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The Actuary The magazine of the Institute & Faculty of Actuaries

A case for independent trustees?

The role of trustee is difficult and demanding and requires knowledge and the exercise of judgement. This has become more the case over the years, and the Myners report will lead to further changes. In particular, Paul Myners has challenged the ‘prudent man’ principle and suggested something else that can perhaps be described as an ‘informed man’ (or woman) principle, something the government agrees with.
Regrettably Myners’s brief focused solely on investments, and he chose not to stretch it towards the benefit side of trustees’ responsibilities. This deficiency can, however, be rectified by trustees and in fact many of the larger schemes are doing this.

Recommendations and change
So how should trustees react to this change? Well, there are a few things they can do. Before they start, they can take some comfort from a survey carried out by Cranfield for Watson Wyatt, presenting trustees more favourably than major company boards, but it did highlight the need for more expertise.
The first step has to be to look at Myners’s recommendations and decide which, if any, should lead to a change in the way the trustees undertake their responsibilities. I say, ‘if any’ because many schemes already comply in some respects. In addition, the recommendations are not mandatory they are backed by the heavy hand of the Treasury, but this may not yet have much influence on most trustees’ individual decisions. It is also clear that the recommendations are, in some respects, inappropriate for many schemes, both large and small.
Second, as mentioned above, trustees could look at the spirit of Myners’s recommendations to assess the extent to which it could be applied to their benefit responsibilities. In particular, they could look at how they deal with all their advisers and contractors.

Risk management
I also think that trustees should look at what is going on at board level in large companies. Turnbull has caused company boards to look at risk management and control. Surely the same should apply to the pension scheme, which in many cases is worth more than the company? Indeed, in a few cases, the scheme is worth several times more than the company. So the trustees should think of all scenarios: what could go wrong, the probability of that happening, and the subsequent consequences for the scheme. Once they understand the risks, they can prioritise their efforts to minimise, eliminate, insure against, or avoid them.
It will be apparent from the above that the need for more knowledge is very real, and growing. This is not to criticise lay trustees, who in general are doing an excellent job it is to recognise the ever-increasing demands being made of trustees.

Independent expertise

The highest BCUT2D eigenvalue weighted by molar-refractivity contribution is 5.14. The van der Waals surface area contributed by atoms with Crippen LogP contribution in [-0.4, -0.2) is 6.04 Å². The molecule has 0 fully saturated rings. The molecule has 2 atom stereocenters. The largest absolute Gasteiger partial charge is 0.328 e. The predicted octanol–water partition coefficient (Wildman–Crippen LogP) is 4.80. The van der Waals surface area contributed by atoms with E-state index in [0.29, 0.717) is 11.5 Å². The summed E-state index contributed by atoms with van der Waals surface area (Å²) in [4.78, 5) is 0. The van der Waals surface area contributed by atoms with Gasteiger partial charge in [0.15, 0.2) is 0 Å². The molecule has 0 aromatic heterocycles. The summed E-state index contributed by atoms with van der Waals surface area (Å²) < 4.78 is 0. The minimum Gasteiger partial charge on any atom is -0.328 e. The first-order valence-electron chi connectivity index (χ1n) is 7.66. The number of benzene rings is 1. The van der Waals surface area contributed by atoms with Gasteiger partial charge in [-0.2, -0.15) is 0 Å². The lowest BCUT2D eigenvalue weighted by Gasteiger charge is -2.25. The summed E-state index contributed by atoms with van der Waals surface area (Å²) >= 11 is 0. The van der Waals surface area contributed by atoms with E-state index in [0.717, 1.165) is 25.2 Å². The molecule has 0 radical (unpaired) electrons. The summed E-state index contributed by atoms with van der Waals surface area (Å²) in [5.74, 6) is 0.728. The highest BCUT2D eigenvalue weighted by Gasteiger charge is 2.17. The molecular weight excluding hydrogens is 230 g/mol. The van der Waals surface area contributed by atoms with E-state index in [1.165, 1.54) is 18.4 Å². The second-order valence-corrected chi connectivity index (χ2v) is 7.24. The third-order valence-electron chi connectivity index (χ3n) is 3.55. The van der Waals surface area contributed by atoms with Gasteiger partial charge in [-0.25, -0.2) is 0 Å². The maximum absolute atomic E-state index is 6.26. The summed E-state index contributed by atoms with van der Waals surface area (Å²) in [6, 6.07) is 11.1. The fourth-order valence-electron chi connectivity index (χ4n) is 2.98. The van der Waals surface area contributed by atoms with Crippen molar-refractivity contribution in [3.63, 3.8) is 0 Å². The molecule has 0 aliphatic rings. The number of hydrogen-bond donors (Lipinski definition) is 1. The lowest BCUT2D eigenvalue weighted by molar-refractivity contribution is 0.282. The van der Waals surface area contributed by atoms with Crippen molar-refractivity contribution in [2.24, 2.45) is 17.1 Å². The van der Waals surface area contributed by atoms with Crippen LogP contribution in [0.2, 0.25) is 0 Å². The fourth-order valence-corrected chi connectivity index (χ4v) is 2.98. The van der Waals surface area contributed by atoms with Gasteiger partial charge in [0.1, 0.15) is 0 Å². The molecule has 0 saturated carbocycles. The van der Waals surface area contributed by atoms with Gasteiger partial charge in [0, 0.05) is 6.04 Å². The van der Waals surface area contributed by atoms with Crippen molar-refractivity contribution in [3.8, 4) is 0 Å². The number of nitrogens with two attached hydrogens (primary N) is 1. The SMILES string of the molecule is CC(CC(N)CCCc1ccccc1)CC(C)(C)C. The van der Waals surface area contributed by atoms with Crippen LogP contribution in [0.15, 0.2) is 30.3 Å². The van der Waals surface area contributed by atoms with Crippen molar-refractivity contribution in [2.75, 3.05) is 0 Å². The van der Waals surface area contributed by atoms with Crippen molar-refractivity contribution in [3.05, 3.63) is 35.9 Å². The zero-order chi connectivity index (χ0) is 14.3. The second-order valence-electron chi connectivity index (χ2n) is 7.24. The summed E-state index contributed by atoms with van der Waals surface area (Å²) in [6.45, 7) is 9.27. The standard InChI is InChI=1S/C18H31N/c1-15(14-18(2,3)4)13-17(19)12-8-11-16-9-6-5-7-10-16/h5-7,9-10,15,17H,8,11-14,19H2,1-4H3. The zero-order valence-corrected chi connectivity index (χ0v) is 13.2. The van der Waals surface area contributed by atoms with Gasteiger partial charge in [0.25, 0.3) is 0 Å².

Many trustee bodies have reacted to this need for knowledge by bringing independent experts into their midst. Some companies are appointing an independent pension professional as one of their nominated trustees. Others are bringing in investment experts to strengthen an investment subcommittee.
I also think some company directors will feel that they do not have the time to do the trustee job properly, and will bring in an independent to replace themselves, even if there is already one on the trustee body.
By bringing in independent expertise, trustee bodies are following company boards which for years have had non-executive directors. There are parallels between the NED and the independent trustee, but in one respect the latter has a bigger role to play. Typically, the independent trustee is an authority serving alongside laymen, so his or her views will carry great weight, whereas the NED is serving alongside his or her peers.

Added value
Although there are some parallels between the two roles, the nature of the added value brought by the independent trustee does differ from the NED. It also differs depending on the needs of the scheme. Let us look at some of the benefits.
– First, independent trustees bring a wider level of understanding and experience, enhancing the overall knowledge of the trustee body.
– Second, they have a broader experience that allows reference to be made to other schemes and advisers’ methods. In this respect it is vital that the independent complements rather than competes with advisers. If the match is right, the independent can enhance the value of the advisers. Conversely if it is wrong, they can detract. It is vital to choose the right independent.
– The final benefit is one that is not always achieved. Many schemes have features that are common to only a minority of schemes: university schemes for non-academic-related staff, shared cost schemes, and former public sector schemes, to name but a few. An independent trustee with experience directly related to your own particular circumstances will obviously be able to add value in a way that others will not.

The right match
It is easy to find an independent trustee. However, it is worth making an effort to find one who not only has relevant experience, but who will also enhance the value the scheme gets from its advisers. If you can appoint the right independent trustee you will find yourselves in a strong and enviable position.